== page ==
“Recently, the Chinese government sent bigger, stronger patrol ships — almost equivalent with naval combatant ships — into the waters around the Senkakus,” Hideaki Kaneda, a retired Japanese vice-admiral, tells The Financial Times. China, which calls the Senkakus the Diaoyus, has competing territorial claims to the islands, and ever since Japan bought them from a private Japanese owner in 2012, Beijing has been more vocal and active in the region. In December, China sent its first armed vessel close to the island chain. According to Tokyo, Beijing is taking advantage of the world’s focus on the South China Sea to be more aggressive in the north.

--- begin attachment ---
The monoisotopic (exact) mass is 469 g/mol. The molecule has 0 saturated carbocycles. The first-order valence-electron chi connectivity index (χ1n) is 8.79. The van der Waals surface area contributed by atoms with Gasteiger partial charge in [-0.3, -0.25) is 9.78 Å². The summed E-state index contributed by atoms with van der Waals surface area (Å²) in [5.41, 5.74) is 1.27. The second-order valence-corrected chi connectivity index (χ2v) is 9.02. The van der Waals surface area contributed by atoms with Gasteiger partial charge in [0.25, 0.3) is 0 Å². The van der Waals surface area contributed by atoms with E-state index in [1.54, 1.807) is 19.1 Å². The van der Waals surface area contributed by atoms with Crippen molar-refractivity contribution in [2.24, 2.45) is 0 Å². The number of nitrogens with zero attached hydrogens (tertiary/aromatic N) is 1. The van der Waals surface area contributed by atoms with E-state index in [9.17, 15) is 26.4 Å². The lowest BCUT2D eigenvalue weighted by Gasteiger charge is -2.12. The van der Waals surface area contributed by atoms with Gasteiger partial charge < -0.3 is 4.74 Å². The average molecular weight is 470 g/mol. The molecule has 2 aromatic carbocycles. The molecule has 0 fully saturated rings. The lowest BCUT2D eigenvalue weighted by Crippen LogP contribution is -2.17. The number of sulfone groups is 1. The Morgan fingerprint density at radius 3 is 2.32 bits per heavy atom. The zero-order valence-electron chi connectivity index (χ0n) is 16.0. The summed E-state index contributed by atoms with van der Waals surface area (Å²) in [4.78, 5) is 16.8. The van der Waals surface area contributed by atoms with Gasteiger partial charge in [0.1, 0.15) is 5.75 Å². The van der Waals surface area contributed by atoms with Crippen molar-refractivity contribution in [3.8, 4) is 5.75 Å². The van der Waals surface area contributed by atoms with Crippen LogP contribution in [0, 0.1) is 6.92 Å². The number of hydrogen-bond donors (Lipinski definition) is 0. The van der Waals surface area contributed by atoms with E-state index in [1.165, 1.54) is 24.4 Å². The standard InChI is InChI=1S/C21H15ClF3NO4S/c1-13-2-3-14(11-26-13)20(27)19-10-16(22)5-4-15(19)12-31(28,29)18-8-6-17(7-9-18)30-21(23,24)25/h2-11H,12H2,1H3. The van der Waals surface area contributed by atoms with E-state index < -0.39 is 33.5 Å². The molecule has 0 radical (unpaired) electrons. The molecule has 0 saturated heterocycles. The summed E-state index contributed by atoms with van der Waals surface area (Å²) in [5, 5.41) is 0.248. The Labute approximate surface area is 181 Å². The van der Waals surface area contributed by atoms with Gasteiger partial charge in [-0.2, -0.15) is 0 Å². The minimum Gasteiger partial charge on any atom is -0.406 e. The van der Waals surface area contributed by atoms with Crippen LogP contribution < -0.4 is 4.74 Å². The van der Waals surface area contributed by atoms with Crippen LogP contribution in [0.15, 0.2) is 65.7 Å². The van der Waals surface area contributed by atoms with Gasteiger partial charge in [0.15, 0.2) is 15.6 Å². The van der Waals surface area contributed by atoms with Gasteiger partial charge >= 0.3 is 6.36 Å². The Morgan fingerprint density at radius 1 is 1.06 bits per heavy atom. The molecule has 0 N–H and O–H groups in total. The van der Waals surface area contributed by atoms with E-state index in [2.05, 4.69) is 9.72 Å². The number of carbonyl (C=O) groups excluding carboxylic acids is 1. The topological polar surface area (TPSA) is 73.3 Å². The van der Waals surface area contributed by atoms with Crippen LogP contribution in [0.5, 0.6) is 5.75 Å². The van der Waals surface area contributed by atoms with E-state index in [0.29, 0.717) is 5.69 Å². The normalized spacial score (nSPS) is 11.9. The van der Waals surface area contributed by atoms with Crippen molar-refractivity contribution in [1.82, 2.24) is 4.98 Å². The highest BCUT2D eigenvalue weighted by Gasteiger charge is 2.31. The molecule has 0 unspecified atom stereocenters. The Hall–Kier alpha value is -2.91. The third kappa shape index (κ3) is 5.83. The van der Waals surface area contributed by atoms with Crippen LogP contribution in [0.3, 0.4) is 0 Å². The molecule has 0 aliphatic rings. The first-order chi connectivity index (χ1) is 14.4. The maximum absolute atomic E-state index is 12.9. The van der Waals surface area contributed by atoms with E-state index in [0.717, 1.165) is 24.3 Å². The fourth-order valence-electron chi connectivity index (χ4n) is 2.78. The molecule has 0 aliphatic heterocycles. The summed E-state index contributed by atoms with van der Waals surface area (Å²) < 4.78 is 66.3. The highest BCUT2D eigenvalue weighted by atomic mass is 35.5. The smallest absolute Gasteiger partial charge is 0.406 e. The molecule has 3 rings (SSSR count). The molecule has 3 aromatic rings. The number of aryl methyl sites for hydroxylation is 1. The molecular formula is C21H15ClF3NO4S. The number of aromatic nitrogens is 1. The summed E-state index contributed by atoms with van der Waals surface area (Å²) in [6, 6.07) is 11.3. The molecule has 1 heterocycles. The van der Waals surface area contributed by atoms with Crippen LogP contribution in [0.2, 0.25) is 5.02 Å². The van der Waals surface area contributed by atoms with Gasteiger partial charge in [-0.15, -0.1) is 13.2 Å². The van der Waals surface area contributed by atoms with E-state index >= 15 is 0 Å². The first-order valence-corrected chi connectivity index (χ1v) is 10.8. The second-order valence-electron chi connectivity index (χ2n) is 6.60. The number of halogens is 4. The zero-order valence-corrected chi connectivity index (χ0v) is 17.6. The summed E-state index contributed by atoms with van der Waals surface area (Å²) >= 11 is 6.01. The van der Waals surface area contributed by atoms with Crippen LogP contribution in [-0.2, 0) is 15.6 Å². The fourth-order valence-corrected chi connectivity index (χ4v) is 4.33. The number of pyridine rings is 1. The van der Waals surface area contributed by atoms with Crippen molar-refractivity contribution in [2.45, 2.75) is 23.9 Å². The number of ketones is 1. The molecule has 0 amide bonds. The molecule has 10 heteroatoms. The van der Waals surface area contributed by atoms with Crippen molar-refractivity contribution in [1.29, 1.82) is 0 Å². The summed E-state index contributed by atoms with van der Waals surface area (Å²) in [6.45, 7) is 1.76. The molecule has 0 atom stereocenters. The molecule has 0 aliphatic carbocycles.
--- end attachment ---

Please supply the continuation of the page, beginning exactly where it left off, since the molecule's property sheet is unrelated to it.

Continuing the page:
Earlier this month, Tokyo announced it would send patrols to meet any Chinese ship that sailed too close to the Senkakus. It isn’t clear if they have followed through on this promise or not. Nonetheless, the situation is clearly escalating and Japan lodged several official complaints with Beijing over the recent activity. Japanese Prime Minister Shinzo Abe has been hoping that by not shying away from confrontation with Beijing over its maritime activity, he can keep the Chinese at bay. But if he’s unlikely to back down, so too is his counterpart, President Xi Jinping. This is one game of chicken you can be sure defense officials around the world are watching closely.